Steroid use, including testosterone, has been linked to an increased risk of heart disease in otherwise healthy young men, according to a new study.
Researchers with the National Drug and Alcohol Research Centre at the New South Wales Department of Forensic Medicine examined all 24 steroid-related deaths in New South Wales that occurred between 1996 and 2012. They found that half of the men had extensive heart disease including left ventricular hypertrophy and thickening of the arteries.
This was particularly surprising because all the men in the study were young – between 22 and 48 years of age, with an average age of 32. Ironically, most of the men were health and fitness enthusiasts, working as either personal trainers, body builders or security guards.
All men showed evidence of steroid use; however, the drugs were not considered the direct cause of death. All but one may have used multiple drugs, and drug toxicity accounted for about 16 of the deaths, either alone or in combination with cardiovascular disease. In six cases, the deaths were due to homicide or suicide.
Almost all the men studied showed classic signs of steroid use, such as overdeveloped muscles and testicular shrinkage. The most commonly used steroid among the 24 deceased men was testosterone.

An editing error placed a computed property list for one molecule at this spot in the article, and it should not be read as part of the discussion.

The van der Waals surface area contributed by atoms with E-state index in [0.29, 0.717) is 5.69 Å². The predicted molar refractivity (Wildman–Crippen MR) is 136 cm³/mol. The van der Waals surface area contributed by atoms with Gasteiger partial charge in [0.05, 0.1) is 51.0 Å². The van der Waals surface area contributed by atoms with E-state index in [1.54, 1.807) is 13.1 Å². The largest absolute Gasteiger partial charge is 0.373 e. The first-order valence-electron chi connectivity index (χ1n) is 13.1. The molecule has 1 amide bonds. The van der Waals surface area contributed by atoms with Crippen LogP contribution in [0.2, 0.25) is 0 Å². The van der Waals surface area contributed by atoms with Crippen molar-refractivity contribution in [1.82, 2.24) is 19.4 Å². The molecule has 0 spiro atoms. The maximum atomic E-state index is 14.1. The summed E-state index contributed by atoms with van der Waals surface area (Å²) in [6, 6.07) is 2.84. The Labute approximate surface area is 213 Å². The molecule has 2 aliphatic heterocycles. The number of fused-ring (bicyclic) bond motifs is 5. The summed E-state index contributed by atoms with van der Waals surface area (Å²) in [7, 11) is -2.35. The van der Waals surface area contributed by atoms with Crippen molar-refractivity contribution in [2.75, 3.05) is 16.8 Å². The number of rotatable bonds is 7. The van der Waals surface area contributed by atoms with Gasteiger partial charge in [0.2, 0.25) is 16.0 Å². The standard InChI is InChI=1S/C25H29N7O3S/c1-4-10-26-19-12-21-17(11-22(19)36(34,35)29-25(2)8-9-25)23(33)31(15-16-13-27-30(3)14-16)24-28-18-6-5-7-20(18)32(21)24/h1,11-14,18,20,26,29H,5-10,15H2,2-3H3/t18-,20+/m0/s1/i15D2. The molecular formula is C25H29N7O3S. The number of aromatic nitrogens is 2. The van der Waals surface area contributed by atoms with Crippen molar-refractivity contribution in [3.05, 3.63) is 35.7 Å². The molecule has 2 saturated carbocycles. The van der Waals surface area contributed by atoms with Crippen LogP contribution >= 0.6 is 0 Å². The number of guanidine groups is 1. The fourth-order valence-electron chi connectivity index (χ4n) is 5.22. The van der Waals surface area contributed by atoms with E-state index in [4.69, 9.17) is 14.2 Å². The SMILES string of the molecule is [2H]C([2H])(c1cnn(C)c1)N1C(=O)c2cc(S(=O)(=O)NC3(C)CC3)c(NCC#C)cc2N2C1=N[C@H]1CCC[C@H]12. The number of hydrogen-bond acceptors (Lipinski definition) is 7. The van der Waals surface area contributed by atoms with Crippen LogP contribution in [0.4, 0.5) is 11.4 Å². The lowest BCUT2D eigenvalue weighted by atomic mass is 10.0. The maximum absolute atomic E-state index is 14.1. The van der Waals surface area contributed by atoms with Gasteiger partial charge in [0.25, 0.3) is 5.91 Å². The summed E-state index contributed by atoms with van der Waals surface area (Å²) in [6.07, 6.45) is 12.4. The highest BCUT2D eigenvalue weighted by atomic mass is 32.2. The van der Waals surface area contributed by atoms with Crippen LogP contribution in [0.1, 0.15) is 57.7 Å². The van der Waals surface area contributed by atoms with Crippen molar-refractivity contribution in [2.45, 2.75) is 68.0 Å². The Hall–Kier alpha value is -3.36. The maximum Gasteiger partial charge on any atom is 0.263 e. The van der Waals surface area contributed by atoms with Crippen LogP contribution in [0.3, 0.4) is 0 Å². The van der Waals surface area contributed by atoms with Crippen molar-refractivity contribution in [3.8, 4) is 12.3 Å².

Testosterone is a steroid hormone that plays a key role in the development of male reproductive tissue and promotes secondary sexual characteristics such as increased muscle mass, which makes it an attractive supplement to health and fitness enthusiasts. It can also increase libido and improve mood.
Testosterone supplements are approved by the U.S. Food and Drug Administration as a prescription-only treatment for men with low levels of testosterone. The number of prescriptions for testosterone treatments has skyrocketed in recent years.
Recent studies have shown that testosterone therapy can increase the risk of heart attacks, strokes and death from any cause in older men by nearly a third, and that men with heart disease who use the products are at double the risk for life threatening cardiovascular events.
Source: Medical Xpress